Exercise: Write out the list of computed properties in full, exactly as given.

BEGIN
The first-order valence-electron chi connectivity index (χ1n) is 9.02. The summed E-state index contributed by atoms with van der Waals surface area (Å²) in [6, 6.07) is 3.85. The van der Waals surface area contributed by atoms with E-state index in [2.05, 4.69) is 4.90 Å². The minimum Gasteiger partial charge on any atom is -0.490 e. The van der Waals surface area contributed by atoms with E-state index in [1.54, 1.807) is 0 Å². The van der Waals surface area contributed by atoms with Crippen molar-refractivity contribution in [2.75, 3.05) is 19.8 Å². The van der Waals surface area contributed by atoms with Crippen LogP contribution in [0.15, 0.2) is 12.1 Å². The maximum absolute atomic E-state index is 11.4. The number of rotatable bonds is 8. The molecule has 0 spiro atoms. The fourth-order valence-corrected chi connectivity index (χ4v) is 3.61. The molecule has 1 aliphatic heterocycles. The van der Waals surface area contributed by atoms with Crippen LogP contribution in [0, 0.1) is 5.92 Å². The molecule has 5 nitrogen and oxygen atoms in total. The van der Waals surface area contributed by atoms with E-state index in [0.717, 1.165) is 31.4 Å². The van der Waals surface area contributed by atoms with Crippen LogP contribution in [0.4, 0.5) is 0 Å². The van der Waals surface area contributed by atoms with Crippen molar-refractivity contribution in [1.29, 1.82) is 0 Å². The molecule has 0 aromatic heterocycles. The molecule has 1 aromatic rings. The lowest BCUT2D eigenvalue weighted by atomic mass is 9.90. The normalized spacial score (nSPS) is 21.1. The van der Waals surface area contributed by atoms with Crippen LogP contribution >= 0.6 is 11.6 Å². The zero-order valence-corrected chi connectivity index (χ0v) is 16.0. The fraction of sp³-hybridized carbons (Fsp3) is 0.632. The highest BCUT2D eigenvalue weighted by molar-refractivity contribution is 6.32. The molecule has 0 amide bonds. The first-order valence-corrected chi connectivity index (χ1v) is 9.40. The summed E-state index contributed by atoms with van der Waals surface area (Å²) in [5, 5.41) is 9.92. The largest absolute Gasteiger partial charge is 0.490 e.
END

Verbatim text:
The first-order valence-electron chi connectivity index (χ1n) is 9.02. The summed E-state index contributed by atoms with van der Waals surface area (Å²) in [6, 6.07) is 3.85. The van der Waals surface area contributed by atoms with E-state index in [2.05, 4.69) is 4.90 Å². The minimum Gasteiger partial charge on any atom is -0.490 e. The van der Waals surface area contributed by atoms with E-state index in [1.54, 1.807) is 0 Å². The van der Waals surface area contributed by atoms with Crippen molar-refractivity contribution in [2.75, 3.05) is 19.8 Å². The van der Waals surface area contributed by atoms with Crippen LogP contribution in [0.15, 0.2) is 12.1 Å². The maximum absolute atomic E-state index is 11.4. The number of rotatable bonds is 8. The molecule has 0 spiro atoms. The fourth-order valence-corrected chi connectivity index (χ4v) is 3.61. The molecule has 1 aliphatic heterocycles. The van der Waals surface area contributed by atoms with Crippen LogP contribution in [0, 0.1) is 5.92 Å². The molecule has 5 nitrogen and oxygen atoms in total. The van der Waals surface area contributed by atoms with E-state index in [0.717, 1.165) is 31.4 Å². The van der Waals surface area contributed by atoms with Crippen LogP contribution in [0.4, 0.5) is 0 Å². The van der Waals surface area contributed by atoms with Crippen molar-refractivity contribution in [1.29, 1.82) is 0 Å². The molecule has 0 aromatic heterocycles. The molecule has 1 aromatic rings. The lowest BCUT2D eigenvalue weighted by atomic mass is 9.90. The normalized spacial score (nSPS) is 21.1. The van der Waals surface area contributed by atoms with Crippen LogP contribution >= 0.6 is 11.6 Å². The zero-order valence-corrected chi connectivity index (χ0v) is 16.0. The fraction of sp³-hybridized carbons (Fsp3) is 0.632. The highest BCUT2D eigenvalue weighted by molar-refractivity contribution is 6.32. The molecule has 0 amide bonds. The first-order valence-corrected chi connectivity index (χ1v) is 9.40. The summed E-state index contributed by atoms with van der Waals surface area (Å²) in [5, 5.41) is 9.92. The largest absolute Gasteiger partial charge is 0.490 e.